In Which Mr. Osborne Takes Down the Family Bible
So having prepared the sisters, Dobbin hastened away to the City to perform the rest and more difficult part of the task which he had undertaken. The idea of facing old Osborne rendered him not a little nervous, and more than once he thought of leaving the young ladies to communicate the secret, which, as he was aware, they could not long retain. But he had promised to report to George upon the manner in which the elder Osborne bore the intelligence; so going into the City to the paternal counting-house in Thames Street, he despatched thence a note to Mr. Osborne begging for a half-hour’s conversation relative to the affairs of his son George. Dobbin’s messenger returned from Mr. Osborne’s house of business, with the compliments of the latter, who would be very happy to see the Captain immediately, and away accordingly Dobbin went to confront him.
The Captain, with a half-guilty secret to confess, and with the prospect of a painful and stormy interview before him, entered Mr. Osborne’s offices with a most dismal countenance and abashed gait, and, passing through the outer room where Mr. Chopper presided, was greeted by that functionary from his desk with a waggish air which farther discomfited him. Mr. Chopper winked and nodded and pointed his pen towards his patron’s door, and said, “You’ll find the governor all right,” with the most provoking good humour.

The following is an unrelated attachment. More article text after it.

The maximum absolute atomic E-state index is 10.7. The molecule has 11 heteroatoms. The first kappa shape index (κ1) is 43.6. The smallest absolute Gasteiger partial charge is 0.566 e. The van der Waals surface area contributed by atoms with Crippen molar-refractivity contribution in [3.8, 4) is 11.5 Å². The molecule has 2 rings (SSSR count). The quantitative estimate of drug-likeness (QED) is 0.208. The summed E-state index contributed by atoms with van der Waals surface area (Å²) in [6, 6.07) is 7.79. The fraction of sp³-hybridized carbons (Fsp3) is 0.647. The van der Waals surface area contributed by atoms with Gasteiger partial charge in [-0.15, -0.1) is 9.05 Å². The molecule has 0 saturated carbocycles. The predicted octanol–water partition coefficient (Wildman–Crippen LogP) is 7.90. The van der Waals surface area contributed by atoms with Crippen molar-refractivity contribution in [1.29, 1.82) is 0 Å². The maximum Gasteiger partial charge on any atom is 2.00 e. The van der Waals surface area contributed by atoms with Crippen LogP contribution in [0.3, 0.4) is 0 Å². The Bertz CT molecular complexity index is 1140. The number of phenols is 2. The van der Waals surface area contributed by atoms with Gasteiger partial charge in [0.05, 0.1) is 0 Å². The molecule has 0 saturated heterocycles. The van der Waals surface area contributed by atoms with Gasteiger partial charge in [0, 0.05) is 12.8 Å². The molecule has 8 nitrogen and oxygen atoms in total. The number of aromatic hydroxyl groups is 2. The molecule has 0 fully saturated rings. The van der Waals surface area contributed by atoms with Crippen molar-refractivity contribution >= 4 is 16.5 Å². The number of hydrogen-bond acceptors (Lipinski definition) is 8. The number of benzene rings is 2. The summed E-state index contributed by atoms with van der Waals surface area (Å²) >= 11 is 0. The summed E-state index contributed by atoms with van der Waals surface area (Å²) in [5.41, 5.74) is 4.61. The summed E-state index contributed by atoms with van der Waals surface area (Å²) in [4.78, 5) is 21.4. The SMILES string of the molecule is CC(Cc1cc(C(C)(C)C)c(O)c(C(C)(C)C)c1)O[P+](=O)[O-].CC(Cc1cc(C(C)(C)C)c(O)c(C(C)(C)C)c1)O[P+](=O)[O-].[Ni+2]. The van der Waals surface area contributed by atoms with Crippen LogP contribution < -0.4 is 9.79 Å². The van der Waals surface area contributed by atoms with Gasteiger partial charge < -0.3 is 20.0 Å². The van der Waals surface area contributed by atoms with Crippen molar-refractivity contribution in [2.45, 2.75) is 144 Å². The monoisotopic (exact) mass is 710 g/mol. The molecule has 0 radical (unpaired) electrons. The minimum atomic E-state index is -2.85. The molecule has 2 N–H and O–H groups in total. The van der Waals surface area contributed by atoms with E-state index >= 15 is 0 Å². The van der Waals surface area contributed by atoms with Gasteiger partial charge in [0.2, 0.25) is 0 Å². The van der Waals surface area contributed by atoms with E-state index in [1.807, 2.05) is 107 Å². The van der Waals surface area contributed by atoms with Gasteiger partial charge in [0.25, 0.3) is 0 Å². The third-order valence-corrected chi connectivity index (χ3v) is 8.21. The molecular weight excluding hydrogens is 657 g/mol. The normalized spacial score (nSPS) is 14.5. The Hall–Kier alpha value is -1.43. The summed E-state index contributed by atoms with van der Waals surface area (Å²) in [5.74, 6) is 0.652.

Osborne rose too, and shook him heartily by the hand, and said, “How do, my dear boy?” with a cordiality that made poor George’s ambassador feel doubly guilty. His hand lay as if dead in the old gentleman’s grasp. He felt that he, Dobbin, was more or less the cause of all that had happened. It was he had brought back George to Amelia: it was he had applauded, encouraged, transacted almost the marriage which he was come to reveal to George’s father: and the latter was receiving him with smiles of welcome; patting him on the shoulder, and calling him “Dobbin, my dear boy.” The envoy had indeed good reason to hang his head.
Osborne fully believed that Dobbin had come to announce his son’s surrender. Mr. Chopper and his principal were talking over the matter between George and his father, at the very moment when Dobbin’s messenger arrived. Both agreed that George was sending in his submission. Both had been expecting it for some days–and “Lord! Chopper, what a marriage we’ll have!” Mr. Osborne said to his clerk, snapping his big fingers, and jingling all the guineas and shillings in his great pockets as he eyed his subordinate with a look of triumph.